Quality Assessment Approaches in Data Mining, Maria Halkidi and Michalis Vazirgiannis, Data Mining and Knowledge Discovery Handbook, Oded Maimon, Lior Rokach, Springer, 2nd, 2010, 613 :

Data Mining is mainly concerned with methodologies for extracting patterns from large data repositories. There are many Data Mining methods which accomplishing a limited set of tasks produces a particular enumeration of patterns over data sets. The main tasks of Data Mining which have already been discussed in previous sections are: i) Clustering, ii) Classification, iii) Association Rule Extraction, iv)Time Series, v) Regression, and vi) Summarization.

Data Stream Mining, Mohamed Medhat Gaber, Arkady Zaslavsky, and Shonali Krishnaswamy, Data Mining and Knowledge Discovery Handbook, Oded Maimon, Lior Rokach, Springer, 2nd, 2010, 759 :

Data mining is concerned with the process of computationally extracting hidden knowledge structures represented in models and patterns from large data repositories. It is an interdisciplinary field of study that has its roots in databases, statistics, machine learning, and data visualization. Data mining has emerged as a direct outcome of the data explosion that resulted from the success in database and data warehousing technologies over the past two decades (Fayyad, 1997,Fayyad, 1998,Kantardzic, 2003).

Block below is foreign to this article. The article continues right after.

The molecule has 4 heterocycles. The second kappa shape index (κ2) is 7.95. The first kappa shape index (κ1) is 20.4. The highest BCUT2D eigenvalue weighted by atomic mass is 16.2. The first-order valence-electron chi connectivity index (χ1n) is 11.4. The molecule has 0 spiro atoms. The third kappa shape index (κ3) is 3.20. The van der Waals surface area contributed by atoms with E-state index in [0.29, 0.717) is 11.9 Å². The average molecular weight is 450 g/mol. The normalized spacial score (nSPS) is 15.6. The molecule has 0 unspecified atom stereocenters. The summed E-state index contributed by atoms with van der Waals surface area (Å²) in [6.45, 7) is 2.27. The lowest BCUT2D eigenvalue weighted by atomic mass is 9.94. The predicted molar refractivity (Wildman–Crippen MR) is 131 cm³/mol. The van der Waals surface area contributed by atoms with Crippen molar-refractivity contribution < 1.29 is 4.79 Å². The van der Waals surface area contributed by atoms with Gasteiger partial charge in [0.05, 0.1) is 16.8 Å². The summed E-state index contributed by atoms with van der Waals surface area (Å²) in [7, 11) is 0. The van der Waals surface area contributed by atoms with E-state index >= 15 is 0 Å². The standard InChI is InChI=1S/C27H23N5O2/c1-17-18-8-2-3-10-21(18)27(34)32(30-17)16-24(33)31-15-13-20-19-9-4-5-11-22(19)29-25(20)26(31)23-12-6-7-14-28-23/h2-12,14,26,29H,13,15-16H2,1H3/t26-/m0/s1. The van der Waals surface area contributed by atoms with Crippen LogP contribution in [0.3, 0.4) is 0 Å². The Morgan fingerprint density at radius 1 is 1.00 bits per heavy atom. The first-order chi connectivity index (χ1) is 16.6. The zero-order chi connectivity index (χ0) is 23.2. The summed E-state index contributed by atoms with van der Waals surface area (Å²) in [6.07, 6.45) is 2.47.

Organizational Data Mining, Hamid R. Nemati and Christopher D. Barko, Data Mining and Knowledge Discovery Handbook, Oded Maimon, Lior Rokach, Springer, 2nd, 2010, 1043 :

Data Mining is the process of discovering and interpreting previously unknown patterns in  databases

Commercial Data Mining Software, Qingyu Zhang and Richard S. Segall, Data Mining and Knowledge Discovery Handbook, Oded Maimon, Lior Rokach, Springer, 2nd, 2010, 1245 :

Data mining is defined by the Data Intelligence Group (1995) as the extraction of hidden predictive information form large databases.

According to them, “data mining tools scour databases for hidden patterns, finding predictive information that experts may miss because it lies outside their expectations.” According to StatSoft (2006), algorithms are operations or procedures that will produce a particular outcome with a completely defined set of steps or operations.

Automated Anomaly Detection / Brad Morantz, Encyclopedia of Data Warehousing and Mining, John Wang, Idea Group Inc., 2006, 108 :